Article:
With World Food Day around the corner on 16 Oct, the three food and agriculture agencies of the United Nations in India - The Food and Agriculture Organization (FAO), the United Nations World Food Programme (WFP) and the International Fund for Agricultural Development (IFAD) come together to address the issue of food and nutrition security in general, and malnutrition in particular.
Focussing on the role of agriculture and food production with nutrition and food security, Tomio Shichiri, Representative, of FAO said “The focus must not only be on increased food grain production but to also increase the production of targeted Nutri-cereals (nutrition-rich crops) such as millets. Promotion of homestead gardens and diversification of agriculture production towards fruits, vegetables and aquaculture can contribute towards addressing the malnutrition.”
He also spoke about the need for agriculture and food systems to be climate resilient in addressing issues related to land degradation, biodiversity loss, climate change mitigation and sustainable forest management.
In the context, Meera Mishra, Country Coordinator, IFAD India Country Office spoke about the benefit of changing patterns of consumption on farmers' production systems and incomes. Noting an example of millet production in Madhya Pradesh, Meera said- tribal Baiga women in the remote Dindori district in MP grew minor millets- Kodo and Kutki- using traditional practices. After being trained in better agronomic practices as well as processing, packaging and marketing, the farmers were able to increase the demand for these millets in local and nearby markets. These minor millets are climate-resilient crops and more suitable for the agro-climatic conditions in the district.”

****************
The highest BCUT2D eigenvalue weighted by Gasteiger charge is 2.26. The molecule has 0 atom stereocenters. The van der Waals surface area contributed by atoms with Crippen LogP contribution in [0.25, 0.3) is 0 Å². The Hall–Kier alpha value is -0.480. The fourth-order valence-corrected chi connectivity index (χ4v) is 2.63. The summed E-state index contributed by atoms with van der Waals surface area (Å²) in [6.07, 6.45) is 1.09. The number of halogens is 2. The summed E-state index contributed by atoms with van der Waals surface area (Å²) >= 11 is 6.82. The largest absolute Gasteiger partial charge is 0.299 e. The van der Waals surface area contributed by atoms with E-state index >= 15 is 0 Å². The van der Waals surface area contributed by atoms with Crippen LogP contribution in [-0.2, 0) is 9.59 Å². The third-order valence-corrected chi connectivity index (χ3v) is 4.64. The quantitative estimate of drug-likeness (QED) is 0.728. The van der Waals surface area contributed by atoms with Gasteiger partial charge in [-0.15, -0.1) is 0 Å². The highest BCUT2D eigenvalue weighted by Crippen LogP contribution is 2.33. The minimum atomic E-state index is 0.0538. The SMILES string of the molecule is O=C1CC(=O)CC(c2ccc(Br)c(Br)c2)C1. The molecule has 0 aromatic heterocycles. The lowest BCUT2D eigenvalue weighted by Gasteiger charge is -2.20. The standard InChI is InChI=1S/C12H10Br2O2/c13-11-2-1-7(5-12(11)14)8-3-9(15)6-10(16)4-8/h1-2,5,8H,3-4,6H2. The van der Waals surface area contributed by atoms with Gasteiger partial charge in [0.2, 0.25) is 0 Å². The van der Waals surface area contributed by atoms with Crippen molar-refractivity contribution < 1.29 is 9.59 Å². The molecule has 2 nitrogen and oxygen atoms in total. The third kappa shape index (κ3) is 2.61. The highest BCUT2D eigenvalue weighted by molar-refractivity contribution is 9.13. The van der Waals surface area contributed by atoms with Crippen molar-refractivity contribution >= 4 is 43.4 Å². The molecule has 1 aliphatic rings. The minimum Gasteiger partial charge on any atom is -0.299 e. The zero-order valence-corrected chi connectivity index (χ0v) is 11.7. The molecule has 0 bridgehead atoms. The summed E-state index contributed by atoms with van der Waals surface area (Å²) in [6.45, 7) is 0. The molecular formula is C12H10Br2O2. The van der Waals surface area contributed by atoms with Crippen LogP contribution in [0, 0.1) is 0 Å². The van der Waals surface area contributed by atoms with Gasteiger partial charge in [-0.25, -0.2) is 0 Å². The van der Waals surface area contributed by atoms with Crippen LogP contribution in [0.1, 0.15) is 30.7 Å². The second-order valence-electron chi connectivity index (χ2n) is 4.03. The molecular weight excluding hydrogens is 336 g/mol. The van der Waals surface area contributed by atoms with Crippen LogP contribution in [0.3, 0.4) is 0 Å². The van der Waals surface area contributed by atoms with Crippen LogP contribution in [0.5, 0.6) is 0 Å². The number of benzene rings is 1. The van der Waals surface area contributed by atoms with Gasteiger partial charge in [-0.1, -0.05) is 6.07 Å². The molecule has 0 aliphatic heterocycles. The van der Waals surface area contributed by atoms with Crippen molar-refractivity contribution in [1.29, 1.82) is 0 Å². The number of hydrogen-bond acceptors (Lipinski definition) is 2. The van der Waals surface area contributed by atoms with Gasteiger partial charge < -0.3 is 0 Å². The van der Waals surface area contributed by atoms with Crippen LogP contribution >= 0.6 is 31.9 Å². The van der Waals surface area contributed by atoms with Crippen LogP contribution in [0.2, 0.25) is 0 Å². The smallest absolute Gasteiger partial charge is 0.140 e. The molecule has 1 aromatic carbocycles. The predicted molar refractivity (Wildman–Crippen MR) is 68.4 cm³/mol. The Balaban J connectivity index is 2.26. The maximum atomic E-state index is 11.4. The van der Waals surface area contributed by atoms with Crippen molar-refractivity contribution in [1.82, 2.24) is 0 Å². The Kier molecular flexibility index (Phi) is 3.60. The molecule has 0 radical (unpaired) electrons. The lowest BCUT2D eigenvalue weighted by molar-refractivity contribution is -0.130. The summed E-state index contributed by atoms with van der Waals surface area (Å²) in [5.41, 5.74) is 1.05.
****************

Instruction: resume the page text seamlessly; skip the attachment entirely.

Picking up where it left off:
Referring to the exceptional step taken by the Government of India in making access to food a legal Right, Bishow Parajuli, Representative and Country Director- WFP India, highlighted the advancements being made to ensure efficiency and effectiveness of the food-based safety nets through use of technology.
He said, “There are some great initiatives being undertaken by several states in India that are now using technology and these good practices need to be amplified so other states can replicate it. This includes examples of states like Odisha and Uttar Pradesh where SMS service is being used for reaching beneficiaries, IVRS is used for awareness on entitlements and grievance redressal, the multi-modal authentication mechanism is being used to ensure zero denial of services.”
Parajuli also emphasised on the importance of sharing information and awareness on entitlements for beneficiaries and promoting health and nutrition seeking behaviours such as a focus on the first thousand days, intra-household distribution of food and the role of women in ensuring food and nutrition security for their families.